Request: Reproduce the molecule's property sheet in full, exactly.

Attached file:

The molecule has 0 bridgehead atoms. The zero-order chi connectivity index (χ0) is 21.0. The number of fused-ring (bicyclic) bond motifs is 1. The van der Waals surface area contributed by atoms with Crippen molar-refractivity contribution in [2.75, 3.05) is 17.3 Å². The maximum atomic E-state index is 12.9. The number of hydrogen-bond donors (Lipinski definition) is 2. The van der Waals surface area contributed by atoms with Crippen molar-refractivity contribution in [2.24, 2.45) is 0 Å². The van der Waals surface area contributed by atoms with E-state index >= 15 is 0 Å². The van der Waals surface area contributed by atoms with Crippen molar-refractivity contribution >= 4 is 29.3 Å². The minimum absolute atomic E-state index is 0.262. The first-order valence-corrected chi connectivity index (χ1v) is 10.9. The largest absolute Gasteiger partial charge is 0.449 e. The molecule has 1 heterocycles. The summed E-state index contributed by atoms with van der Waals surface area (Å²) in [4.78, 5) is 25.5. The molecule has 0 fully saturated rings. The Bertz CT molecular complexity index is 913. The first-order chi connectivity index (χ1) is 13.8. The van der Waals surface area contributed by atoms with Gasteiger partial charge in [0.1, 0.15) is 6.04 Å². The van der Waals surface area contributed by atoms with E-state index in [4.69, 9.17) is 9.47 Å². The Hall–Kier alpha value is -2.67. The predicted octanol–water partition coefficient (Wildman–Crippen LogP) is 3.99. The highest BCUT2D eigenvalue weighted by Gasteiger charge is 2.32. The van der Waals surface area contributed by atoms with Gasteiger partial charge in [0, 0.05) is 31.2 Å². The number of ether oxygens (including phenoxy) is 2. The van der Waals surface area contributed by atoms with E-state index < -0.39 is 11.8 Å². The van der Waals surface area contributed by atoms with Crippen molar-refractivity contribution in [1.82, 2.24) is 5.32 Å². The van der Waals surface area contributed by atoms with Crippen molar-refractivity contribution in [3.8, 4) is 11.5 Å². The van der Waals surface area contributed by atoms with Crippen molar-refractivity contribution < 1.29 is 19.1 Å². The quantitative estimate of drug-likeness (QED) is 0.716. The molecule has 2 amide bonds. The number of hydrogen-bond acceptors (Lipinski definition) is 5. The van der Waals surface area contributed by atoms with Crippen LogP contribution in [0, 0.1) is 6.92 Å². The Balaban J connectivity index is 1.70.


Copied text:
The molecule has 0 bridgehead atoms. The zero-order chi connectivity index (χ0) is 21.0. The number of fused-ring (bicyclic) bond motifs is 1. The van der Waals surface area contributed by atoms with Crippen molar-refractivity contribution in [2.75, 3.05) is 17.3 Å². The maximum atomic E-state index is 12.9. The number of hydrogen-bond donors (Lipinski definition) is 2. The van der Waals surface area contributed by atoms with Crippen molar-refractivity contribution in [2.24, 2.45) is 0 Å². The van der Waals surface area contributed by atoms with E-state index >= 15 is 0 Å². The van der Waals surface area contributed by atoms with Crippen molar-refractivity contribution >= 4 is 29.3 Å². The minimum absolute atomic E-state index is 0.262. The first-order valence-corrected chi connectivity index (χ1v) is 10.9. The largest absolute Gasteiger partial charge is 0.449 e. The molecule has 1 heterocycles. The summed E-state index contributed by atoms with van der Waals surface area (Å²) in [4.78, 5) is 25.5. The molecule has 0 fully saturated rings. The Bertz CT molecular complexity index is 913. The first-order chi connectivity index (χ1) is 13.8. The van der Waals surface area contributed by atoms with Gasteiger partial charge in [0.1, 0.15) is 6.04 Å². The van der Waals surface area contributed by atoms with E-state index in [4.69, 9.17) is 9.47 Å². The Hall–Kier alpha value is -2.67. The predicted octanol–water partition coefficient (Wildman–Crippen LogP) is 3.99. The highest BCUT2D eigenvalue weighted by Gasteiger charge is 2.32. The van der Waals surface area contributed by atoms with Gasteiger partial charge in [0, 0.05) is 31.2 Å². The number of ether oxygens (including phenoxy) is 2. The van der Waals surface area contributed by atoms with E-state index < -0.39 is 11.8 Å². The van der Waals surface area contributed by atoms with Crippen molar-refractivity contribution in [1.82, 2.24) is 5.32 Å². The van der Waals surface area contributed by atoms with Crippen molar-refractivity contribution in [3.8, 4) is 11.5 Å². The van der Waals surface area contributed by atoms with Crippen molar-refractivity contribution < 1.29 is 19.1 Å². The quantitative estimate of drug-likeness (QED) is 0.716. The molecule has 2 amide bonds. The number of hydrogen-bond acceptors (Lipinski definition) is 5. The van der Waals surface area contributed by atoms with Crippen LogP contribution in [0, 0.1) is 6.92 Å². The Balaban J connectivity index is 1.70.